Old sailboats have always fascinated me. The beauty of the wood and design are hard to duplicate. This column recalls a very special sailboat-related memory of three cold nights in late December 1977.
At the time, we were living in a little home on Lake Beresford. I had been looking for a sailboat to purchase and found the perfect “fixer-upper” in Daytona Beach. It was a 27-foot Seabird yawl design, constructed around 1950 in teak, holly and spruce. It was a “gaff rig” sail type, meaning the sails were connected with wooden hoops around the masts, rather than affixed to the masts.
I had always liked this design, and felt very lucky to have found one in good condition. To prove the design, a brave sailor had crossed the Atlantic in a Seabird yawl in the 1920s.
Sailboat configurations have many variations, depending on the position of the masts. A yawl has the rear mast behind the rudder, a ketch has the rear mast in front of the rudder, and a sloop just has a single mast. For real sailors, I know that I have omitted other configurations, but those are the basics.
The Seabird yawl design is interesting. Construction plans were printed in the first Rudder Magazine around the early 1900s in a serialized version. You had to keep buying the magazine to get the next plans.
My boat bore the name Mizpah. My plan was to sail her from Daytona Beach to Lake Beresford and work on renovations at my dock. But I had to get her there first.
My friend Bruce Rae volunteered to go with me. For a motor, Mizpah had an old 6.5-horsepower outboard affixed to a bracket in back. For a backup, we lashed Bruce’s 5 HP to the deck.
The Atlantic Ocean can be iffy in December. I didn’t trust my sailing skills or the boat to sail offshore to Jacksonville, so we elected to travel up the Intracoastal Waterway (we call it the ditch) to Mayport, and run up the St. Johns River to DeLand.
The only time we could both spare was just four days before Christmas. We promised our young wives that we would be home for Christmas Eve, and we set off.
At that time, Florida could get cold. If you added low temps, brisk wind and our usual humidity, Florida could get very cold. The boat did not have a heater or electricity. Running lights, interior lights and masthead light were all kerosene. Very cool.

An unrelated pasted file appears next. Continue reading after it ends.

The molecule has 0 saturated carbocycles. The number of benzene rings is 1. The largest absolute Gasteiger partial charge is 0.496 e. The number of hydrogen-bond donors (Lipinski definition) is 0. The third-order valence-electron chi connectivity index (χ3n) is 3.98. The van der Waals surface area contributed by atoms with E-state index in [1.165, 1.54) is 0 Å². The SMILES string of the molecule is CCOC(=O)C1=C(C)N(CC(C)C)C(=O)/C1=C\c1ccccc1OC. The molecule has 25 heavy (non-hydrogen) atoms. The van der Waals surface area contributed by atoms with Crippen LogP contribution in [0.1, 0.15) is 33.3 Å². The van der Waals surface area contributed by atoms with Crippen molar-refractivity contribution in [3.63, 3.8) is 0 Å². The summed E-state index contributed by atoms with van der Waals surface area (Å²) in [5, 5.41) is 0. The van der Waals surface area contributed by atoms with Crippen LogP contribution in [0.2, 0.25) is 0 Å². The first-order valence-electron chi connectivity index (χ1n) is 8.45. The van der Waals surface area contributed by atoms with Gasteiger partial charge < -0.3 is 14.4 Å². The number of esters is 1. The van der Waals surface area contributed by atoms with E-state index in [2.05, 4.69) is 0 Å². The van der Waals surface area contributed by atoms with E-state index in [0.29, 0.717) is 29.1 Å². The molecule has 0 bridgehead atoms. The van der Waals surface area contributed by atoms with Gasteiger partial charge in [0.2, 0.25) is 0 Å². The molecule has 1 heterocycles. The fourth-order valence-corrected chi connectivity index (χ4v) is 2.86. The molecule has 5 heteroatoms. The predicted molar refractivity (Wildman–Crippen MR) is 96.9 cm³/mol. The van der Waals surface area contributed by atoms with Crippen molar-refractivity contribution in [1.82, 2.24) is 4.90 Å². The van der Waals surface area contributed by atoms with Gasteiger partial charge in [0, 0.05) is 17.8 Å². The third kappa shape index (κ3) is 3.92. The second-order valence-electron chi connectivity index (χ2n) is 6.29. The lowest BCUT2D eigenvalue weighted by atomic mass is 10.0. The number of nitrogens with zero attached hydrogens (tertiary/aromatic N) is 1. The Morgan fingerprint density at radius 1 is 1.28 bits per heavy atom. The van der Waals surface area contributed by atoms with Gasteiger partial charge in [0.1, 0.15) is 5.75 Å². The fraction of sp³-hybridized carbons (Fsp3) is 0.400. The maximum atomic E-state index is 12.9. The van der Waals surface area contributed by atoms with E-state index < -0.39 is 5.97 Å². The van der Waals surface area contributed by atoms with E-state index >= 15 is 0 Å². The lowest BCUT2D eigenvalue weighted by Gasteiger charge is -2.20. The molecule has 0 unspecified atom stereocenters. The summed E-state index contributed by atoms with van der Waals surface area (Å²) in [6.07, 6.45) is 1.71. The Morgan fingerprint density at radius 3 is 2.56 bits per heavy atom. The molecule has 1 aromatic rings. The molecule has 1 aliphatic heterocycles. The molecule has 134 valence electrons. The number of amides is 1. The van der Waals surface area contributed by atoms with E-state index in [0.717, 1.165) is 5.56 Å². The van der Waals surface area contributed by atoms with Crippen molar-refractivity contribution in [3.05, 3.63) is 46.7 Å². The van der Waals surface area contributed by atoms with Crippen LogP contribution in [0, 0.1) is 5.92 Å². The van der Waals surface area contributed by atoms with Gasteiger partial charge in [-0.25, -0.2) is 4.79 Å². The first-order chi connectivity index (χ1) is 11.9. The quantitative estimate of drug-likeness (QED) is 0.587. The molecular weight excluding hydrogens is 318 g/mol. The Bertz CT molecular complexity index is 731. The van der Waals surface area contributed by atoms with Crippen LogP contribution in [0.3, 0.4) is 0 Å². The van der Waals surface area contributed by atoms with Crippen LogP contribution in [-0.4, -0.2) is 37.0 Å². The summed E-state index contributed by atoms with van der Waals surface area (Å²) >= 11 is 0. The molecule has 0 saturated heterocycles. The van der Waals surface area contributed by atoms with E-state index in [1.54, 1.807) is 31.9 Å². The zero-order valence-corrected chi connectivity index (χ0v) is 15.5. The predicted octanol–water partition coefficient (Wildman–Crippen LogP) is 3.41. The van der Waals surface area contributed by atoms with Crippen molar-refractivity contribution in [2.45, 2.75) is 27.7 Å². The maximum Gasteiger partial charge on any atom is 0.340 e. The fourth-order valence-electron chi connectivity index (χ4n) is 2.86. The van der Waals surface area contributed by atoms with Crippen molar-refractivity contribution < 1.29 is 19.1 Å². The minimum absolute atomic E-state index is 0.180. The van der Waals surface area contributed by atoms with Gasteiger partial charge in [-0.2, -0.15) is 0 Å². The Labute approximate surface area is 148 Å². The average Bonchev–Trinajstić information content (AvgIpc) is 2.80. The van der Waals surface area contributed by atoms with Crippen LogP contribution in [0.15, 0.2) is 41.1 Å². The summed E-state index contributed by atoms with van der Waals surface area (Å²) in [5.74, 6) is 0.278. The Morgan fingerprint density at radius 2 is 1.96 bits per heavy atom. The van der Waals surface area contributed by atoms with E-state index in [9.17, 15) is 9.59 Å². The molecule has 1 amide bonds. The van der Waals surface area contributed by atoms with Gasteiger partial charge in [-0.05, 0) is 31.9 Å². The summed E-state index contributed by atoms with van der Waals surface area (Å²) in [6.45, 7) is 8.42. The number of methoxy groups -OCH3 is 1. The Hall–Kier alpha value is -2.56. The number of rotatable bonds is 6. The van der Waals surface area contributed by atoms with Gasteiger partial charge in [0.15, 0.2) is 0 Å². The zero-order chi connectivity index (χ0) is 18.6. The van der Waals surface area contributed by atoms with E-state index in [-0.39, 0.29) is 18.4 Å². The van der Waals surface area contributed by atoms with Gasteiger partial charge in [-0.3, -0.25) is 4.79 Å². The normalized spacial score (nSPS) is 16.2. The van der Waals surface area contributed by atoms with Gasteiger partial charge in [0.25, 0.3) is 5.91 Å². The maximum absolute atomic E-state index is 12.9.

The first day went smoothly, and we made it to the St. Augustine city marina under power. The interior of the boat was all constructed in holly, with a curved ceiling. To each side of the interior were padded bunks, aside a center board structure for a small table. Steps down from the cockpit and a small chart table rounded out the cabin.
It reminded me of the interior of an old Gypsy trailer from the movies. That night, we sat on the top of the cabin and marveled at the cold, clear sky, the old Bridge of Lions, and the lights of the city.
We considered running out the St. Augustine Inlet and sailing the leg to Mayport, but the wind and seas were still a bit active, so we continued motoring up the ditch.
After about an hour, the old 6.5-horsepower motor died for good. Bruce’s spare motor saved the trip, but it was even slower going. As we progressed north, we passed many larger boats heading south for the winter. It seemed they all could not help pointing out that we were going the wrong way.
The river is very wide at Mayport, and we decided to raise the sails. With a wind from the northeast, we had an easy time sailing west toward Jacksonville.
By the time we reached downtown, it was very late. It’s hard to describe what it is like to sail through downtown Jacksonville on a cold, clear night with only kerosene running lights, the quiet creaking of our wooden spars, and the lights of the city on both sides. It’s something I will never forget. If there is such a thing as last fleeting memories at the end of life, I hope that moment is among mine.
Just north of Green Cove Springs, the river narrows, and we knew that we would have to go back to the outboard, so we decided to anchor just off the west shore. We figured, arriving before Christmas Eve might be in doubt.
At that time, there were no cellphones, only pay phones. The first order of business was to phone the girls and check in. On the west shore, we noticed a small marina with lots of masts. It was very late in the evening, but we figured they had to have a pay phone somewhere.
We tied up and walked ashore. Once we left the marina, we realized we had come ashore at the Jacksonville Naval Air Station. We knew that because we saw a sign that said “Restricted area, no trespassing. JNAS.”
Like a couple of ninjas, we slinked around until we found a pay phone and made our calls. The news was not well received.
The next day, we slowly made our way to Georgetown, just north of Lake George. We tied up at a fish camp for the night. We got up early and made our push across Lake George (too shallow to sail and tack) and arrived in time for Christmas Eve.
All in all, it was a great time and is a wonderful memory.
I restored Mizpah and had many wonderful hours aboard, finally selling her to another wooden-boat enthusiast.
If you are a boater or just want a short adventure, I highly recommend a boat trip via the St. Johns River to Daytona Beach. Or the other way around.
Someone once said, “There is nothing better than messing around in boats.” My only advice is to use a motor bigger than 5-horsepower, and stay out of restricted military bases.
— Mancinik is a fifth-generation Floridian and a native of DeLand. He has been an active Realtor for more than 40 years. If his column inspires you to share your memories of West Volusia, send us 600 words or so via email to email@example.com.